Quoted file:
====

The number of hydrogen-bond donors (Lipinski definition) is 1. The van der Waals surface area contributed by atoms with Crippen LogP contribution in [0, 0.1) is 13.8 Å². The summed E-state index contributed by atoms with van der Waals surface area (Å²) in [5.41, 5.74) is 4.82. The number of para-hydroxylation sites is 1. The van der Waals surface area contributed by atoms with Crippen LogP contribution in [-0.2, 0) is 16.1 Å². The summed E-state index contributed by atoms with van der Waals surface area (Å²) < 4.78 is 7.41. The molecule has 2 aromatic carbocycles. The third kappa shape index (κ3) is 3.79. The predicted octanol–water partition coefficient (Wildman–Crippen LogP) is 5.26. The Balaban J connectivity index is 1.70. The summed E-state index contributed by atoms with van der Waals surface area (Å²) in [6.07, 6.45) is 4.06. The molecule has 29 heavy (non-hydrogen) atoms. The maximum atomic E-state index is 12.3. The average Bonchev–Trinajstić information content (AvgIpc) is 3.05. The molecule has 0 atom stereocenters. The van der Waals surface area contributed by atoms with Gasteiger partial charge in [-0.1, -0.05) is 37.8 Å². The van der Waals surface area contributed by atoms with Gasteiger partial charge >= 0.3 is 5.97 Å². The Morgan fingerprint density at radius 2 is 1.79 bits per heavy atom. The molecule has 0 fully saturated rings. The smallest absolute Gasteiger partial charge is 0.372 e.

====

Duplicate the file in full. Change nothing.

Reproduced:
The number of hydrogen-bond donors (Lipinski definition) is 1. The van der Waals surface area contributed by atoms with Crippen LogP contribution in [0, 0.1) is 13.8 Å². The summed E-state index contributed by atoms with van der Waals surface area (Å²) in [5.41, 5.74) is 4.82. The number of para-hydroxylation sites is 1. The van der Waals surface area contributed by atoms with Crippen LogP contribution in [-0.2, 0) is 16.1 Å². The summed E-state index contributed by atoms with van der Waals surface area (Å²) < 4.78 is 7.41. The molecule has 2 aromatic carbocycles. The third kappa shape index (κ3) is 3.79. The predicted octanol–water partition coefficient (Wildman–Crippen LogP) is 5.26. The Balaban J connectivity index is 1.70. The summed E-state index contributed by atoms with van der Waals surface area (Å²) in [6.07, 6.45) is 4.06. The molecule has 29 heavy (non-hydrogen) atoms. The maximum atomic E-state index is 12.3. The average Bonchev–Trinajstić information content (AvgIpc) is 3.05. The molecule has 0 atom stereocenters. The van der Waals surface area contributed by atoms with Gasteiger partial charge in [-0.1, -0.05) is 37.8 Å². The van der Waals surface area contributed by atoms with Gasteiger partial charge >= 0.3 is 5.97 Å². The Morgan fingerprint density at radius 2 is 1.79 bits per heavy atom. The molecule has 0 fully saturated rings. The smallest absolute Gasteiger partial charge is 0.372 e.